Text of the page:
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Books borders and belonging enough Grace kindness

Borders & Belonging

Front cover of the book “Borders & Belonging” by Pádraig Ó Tuama and Glenn Jordan. As read by Diane Woodrow

I have just read this amazing book – Borders & Belonging” by Pádraig Ó Tuama and Glenn Jordan. It is about the book of Ruth and how it relates to our times. Our times being Brexit and, because they are both Irish, about the border between northern and southern Ireland. But for me it meant so much more.

They talk about how the story of Ruth tells how the law was changed through the actions of Ruth, which to me means God is saying that these “rules” we read in the Bible are not set in stone. The book of Ruth is read by the Jewish people every Shavuot, which corresponds with the Christian festival of Pentecost. Shavuot celebrates the spring harvest and comes 50 days after Passover. Pentecost celebrates the coming of the Holy Spirit to all people. Each year Jewish people remember, as well as the blessing of the spring harvest – which all who are gardeners know is so important as it comes at the end of the “hunger gap”, the time when there are just boring root veg that has survived over the winter – also remember this young woman from a despised tribe coming to their town and being accepted into their lineage and changing what was written in the Torah, which said that a Moabite cannot enter the nation of Israel. Yet at the end of her story we read that Ruth’s descendant is King David.

I think this is why she is included in Jesus’ lineage at the start of the Gospel Matthew – to show that Jesus came to remind us all that the law is not static, and I also think one of the reasons the Holy Spirit came on Shavuot is to show that again the law is not a static thing; that to follow God is not all about rules to follow but about grace and kindness.

As it says towards the end of “Borders & Belonging” “kindness is not constrained by rules” and that the law and traditions changed so that “kindness and grace is extended.” But how often are the “rules of Christianity” so fixed that kindness and grace are excluded? How many times have those in the LGBTQ community being told they are wrong and need healing? Or the young heterosexual couple who cannot afford to get married are told that they are wrong for wanting to live together? How many people feel they have to “clean up their act” before they can follow God?

How often do we, as church, hold on to the laws and traditions of our community because we think that is the right thing to do? When Boaz met with a man in front of the village elders who had, according to the Law, a stronger claim on the land that belonged to Ruth’s late husband, this unnamed man was willing to let go of that because he was afraid that his children would be outcasts as they could have been looked at as half Moabite, the despised tribe. As Pádraig says he was “willing to be poorer in order to be purer”. How often we do that – follow the right way but miss out on a bigger blessing because we weren’t able to share kindness and grace?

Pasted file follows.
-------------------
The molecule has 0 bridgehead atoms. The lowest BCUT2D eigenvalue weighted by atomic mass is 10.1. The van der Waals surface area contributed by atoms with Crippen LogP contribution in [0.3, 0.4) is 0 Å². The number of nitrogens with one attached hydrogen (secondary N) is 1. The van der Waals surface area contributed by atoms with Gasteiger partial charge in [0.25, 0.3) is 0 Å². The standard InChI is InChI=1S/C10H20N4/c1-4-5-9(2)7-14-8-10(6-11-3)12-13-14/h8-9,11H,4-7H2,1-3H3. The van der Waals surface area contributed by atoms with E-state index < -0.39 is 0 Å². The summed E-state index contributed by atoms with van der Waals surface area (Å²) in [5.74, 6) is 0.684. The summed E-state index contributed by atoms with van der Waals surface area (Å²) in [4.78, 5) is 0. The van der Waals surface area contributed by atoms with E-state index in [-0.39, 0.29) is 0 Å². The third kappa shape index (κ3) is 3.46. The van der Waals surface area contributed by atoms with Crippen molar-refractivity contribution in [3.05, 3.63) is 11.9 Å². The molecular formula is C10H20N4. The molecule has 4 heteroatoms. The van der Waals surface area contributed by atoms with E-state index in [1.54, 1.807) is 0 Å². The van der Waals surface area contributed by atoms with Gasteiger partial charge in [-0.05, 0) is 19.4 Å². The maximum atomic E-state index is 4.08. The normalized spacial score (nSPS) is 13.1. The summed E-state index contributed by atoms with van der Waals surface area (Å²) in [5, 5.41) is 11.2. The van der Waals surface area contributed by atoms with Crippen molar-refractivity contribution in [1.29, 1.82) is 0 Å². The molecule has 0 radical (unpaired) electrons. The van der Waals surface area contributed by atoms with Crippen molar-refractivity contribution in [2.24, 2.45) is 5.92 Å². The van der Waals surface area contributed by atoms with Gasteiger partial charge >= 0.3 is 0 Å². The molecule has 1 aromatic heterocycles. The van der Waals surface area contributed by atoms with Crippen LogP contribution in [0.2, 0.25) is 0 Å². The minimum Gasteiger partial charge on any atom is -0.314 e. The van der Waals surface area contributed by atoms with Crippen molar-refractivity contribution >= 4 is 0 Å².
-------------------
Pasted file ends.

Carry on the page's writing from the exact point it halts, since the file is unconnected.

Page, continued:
Interestingly around reading this I was on a long car journey and listened to a series of podcasts from Orphan No More, a community of Christians based in Bath, which were loosely based around the question of “do I have enough?”

Unless we can believe that we have “enough” I believe we cannot walk in kindness and grace. Am I willing to believe I have enough? Are you willing to believe it? Are we willing, during this Eastertide season to learn to walk more like Jesus – in kindness and grace?

Categories
accepting grief kindness resolutions uncertain

Change in Friendship

dscn0828I realised yesterday that I am grieving the loss of a friend. Not one who had died but one that was moving away. Since I moved to this town this person has been key in who I am and what I do here in my church life. She has spurred me on, stood by me when I’ve stepped out, filled in the gaps when they’ve needed filling. She isn’t the only but she has been one of the strong pillars that have given me the encouragement I have needed to step out. She is now doing, what I have done many times before, and is moving to another town.

I must be totally honest and say I am grieving. It isn’t the same as when someone has died, but it is a profound sadness. Things will not be the same. And if I am honest, I am not sure if I am brave enough to step out and do things without her. There is a team and it hasn’t just been me and her. Each of us has our role and our part but the part she filled will not be filled by anyone else. At least not in the team that is there. Things will shift. DSCN0826 (1)Things will change.

When I gave up a voluntary position recently I was sad and grouchy, similar to this. A wise friend told me to remember that, even though I chose to give up the role, I was grieving its loss. So even though I know that this friend is doing the right thing by moving I will still mourn her not being here any more.

One of my new year resolutions was to be kind to myself. I need to keep revisiting this. In fact I need to keep revisiting a lot of my resolutions – like the no meat, no dairy, no alcohol. All of which I have “failed” but I will keep going back to giving them another go but maybe not with that whole vigor of “a whole month of …” With each of the giving ups I have to keep revisiting and trying for just today. The same goes with the whole thing of being kind to myself. I need to remember that I am grieving and that I did struggle with the party for my friend last night because I didn’t want to be there.